1. I nursed him five times since lunch.

I’m not sure, therefore that the mother can really be the subject with nurse as an intransitive verb.

Note that in the sentence above, though, you can substitute fed perfectly for nursed. Of course, the verb feed in different sentences can also be either intransitive or transitive and can also flip from having the baby as the subject one way to the mother as the subject the other way, but I think feed is more limited as a verb than nurse. Interestingly, you can use nurse intransitively but with both mother and baby, combined, as the subject:

  1. They nursed together on the bed before the baby’s nap.
  2. We nursed in the back of the Sunday School class last week.

Those uses are completely acceptable to me; the compound subject definitely comes from a certain philosophical world (one which talks about the nursing relationship to describe mother and baby, etc.) but is still fully understandable and also unambiguous here. The verb nurse in these sentences has a very specific and narrow meaning, though, and you can’t substitute any verb at all for nursed in these sentences and still preserve the same meaning:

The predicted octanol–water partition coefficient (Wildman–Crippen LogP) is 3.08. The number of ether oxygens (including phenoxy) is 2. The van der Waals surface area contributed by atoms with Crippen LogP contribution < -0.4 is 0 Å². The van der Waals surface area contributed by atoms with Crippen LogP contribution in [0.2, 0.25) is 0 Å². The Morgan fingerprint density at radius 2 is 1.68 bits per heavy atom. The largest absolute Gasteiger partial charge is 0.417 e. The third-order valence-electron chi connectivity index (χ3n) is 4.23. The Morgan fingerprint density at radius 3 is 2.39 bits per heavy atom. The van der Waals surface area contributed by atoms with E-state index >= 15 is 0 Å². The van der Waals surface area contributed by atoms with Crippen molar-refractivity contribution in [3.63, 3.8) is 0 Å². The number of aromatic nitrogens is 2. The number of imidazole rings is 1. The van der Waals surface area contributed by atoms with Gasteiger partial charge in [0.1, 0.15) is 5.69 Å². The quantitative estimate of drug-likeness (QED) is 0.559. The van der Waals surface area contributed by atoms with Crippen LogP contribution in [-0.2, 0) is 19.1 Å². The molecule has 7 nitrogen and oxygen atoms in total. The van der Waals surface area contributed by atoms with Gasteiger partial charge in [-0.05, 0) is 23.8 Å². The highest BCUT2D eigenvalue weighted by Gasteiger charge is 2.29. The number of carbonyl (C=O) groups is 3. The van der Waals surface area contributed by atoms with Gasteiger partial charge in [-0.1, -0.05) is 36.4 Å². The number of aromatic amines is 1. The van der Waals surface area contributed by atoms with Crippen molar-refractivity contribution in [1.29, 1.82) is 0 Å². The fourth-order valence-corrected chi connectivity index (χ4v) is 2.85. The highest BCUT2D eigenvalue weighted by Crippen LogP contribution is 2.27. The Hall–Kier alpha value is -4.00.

1. ? They fed together on the bed before the baby’s nap.
  2. We ate in the back of the Sunday School class last week.

These are strange sentences, at best, with unclear subjects (though using fed gets us both closer to the intended meaning and further from any logical sense). Who exactly is feeding, or eating, in these sentences? It’s very hard to make sense of them in this context.

That leaves us, then, with these sentences using nurse as a verb in this more straightforward sense:

  1. I nursed him before we left for the library.
  2. ? He was nursed (by me) before we left for the library.
  3. He nursed before we left for the library.